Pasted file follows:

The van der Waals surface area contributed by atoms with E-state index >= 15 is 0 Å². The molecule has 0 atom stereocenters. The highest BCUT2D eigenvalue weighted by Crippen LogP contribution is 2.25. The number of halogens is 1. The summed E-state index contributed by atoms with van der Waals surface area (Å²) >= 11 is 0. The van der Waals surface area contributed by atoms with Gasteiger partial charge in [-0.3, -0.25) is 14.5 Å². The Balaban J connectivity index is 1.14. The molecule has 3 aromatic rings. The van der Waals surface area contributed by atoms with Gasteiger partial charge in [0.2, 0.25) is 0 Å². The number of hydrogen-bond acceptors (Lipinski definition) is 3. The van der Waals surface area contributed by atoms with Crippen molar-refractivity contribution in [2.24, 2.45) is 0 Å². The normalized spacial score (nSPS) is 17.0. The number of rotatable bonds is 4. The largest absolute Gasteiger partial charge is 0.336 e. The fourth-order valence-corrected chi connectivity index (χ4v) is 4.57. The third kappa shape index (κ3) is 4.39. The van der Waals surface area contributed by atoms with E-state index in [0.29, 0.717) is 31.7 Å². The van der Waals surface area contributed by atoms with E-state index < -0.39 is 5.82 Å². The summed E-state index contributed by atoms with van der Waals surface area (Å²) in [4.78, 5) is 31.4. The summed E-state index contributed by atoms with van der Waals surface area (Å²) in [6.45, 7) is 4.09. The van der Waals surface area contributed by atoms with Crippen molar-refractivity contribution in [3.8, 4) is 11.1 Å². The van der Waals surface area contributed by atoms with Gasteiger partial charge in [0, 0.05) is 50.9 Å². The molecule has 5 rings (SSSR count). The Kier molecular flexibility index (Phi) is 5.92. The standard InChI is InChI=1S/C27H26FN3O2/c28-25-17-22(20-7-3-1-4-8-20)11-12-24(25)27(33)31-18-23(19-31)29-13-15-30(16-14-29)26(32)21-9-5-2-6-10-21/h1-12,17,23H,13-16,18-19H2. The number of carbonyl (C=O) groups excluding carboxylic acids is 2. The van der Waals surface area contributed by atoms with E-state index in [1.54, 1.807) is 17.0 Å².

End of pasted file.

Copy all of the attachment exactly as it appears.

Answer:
The van der Waals surface area contributed by atoms with E-state index >= 15 is 0 Å². The molecule has 0 atom stereocenters. The highest BCUT2D eigenvalue weighted by Crippen LogP contribution is 2.25. The number of halogens is 1. The summed E-state index contributed by atoms with van der Waals surface area (Å²) >= 11 is 0. The van der Waals surface area contributed by atoms with Gasteiger partial charge in [-0.3, -0.25) is 14.5 Å². The Balaban J connectivity index is 1.14. The molecule has 3 aromatic rings. The van der Waals surface area contributed by atoms with Gasteiger partial charge in [0.2, 0.25) is 0 Å². The number of hydrogen-bond acceptors (Lipinski definition) is 3. The van der Waals surface area contributed by atoms with Crippen molar-refractivity contribution in [2.24, 2.45) is 0 Å². The normalized spacial score (nSPS) is 17.0. The number of rotatable bonds is 4. The largest absolute Gasteiger partial charge is 0.336 e. The fourth-order valence-corrected chi connectivity index (χ4v) is 4.57. The third kappa shape index (κ3) is 4.39. The van der Waals surface area contributed by atoms with E-state index in [0.29, 0.717) is 31.7 Å². The van der Waals surface area contributed by atoms with E-state index < -0.39 is 5.82 Å². The summed E-state index contributed by atoms with van der Waals surface area (Å²) in [4.78, 5) is 31.4. The summed E-state index contributed by atoms with van der Waals surface area (Å²) in [6.45, 7) is 4.09. The van der Waals surface area contributed by atoms with Crippen molar-refractivity contribution in [3.8, 4) is 11.1 Å². The van der Waals surface area contributed by atoms with Gasteiger partial charge in [0, 0.05) is 50.9 Å². The molecule has 5 rings (SSSR count). The Kier molecular flexibility index (Phi) is 5.92. The standard InChI is InChI=1S/C27H26FN3O2/c28-25-17-22(20-7-3-1-4-8-20)11-12-24(25)27(33)31-18-23(19-31)29-13-15-30(16-14-29)26(32)21-9-5-2-6-10-21/h1-12,17,23H,13-16,18-19H2. The number of carbonyl (C=O) groups excluding carboxylic acids is 2. The van der Waals surface area contributed by atoms with E-state index in [1.54, 1.807) is 17.0 Å².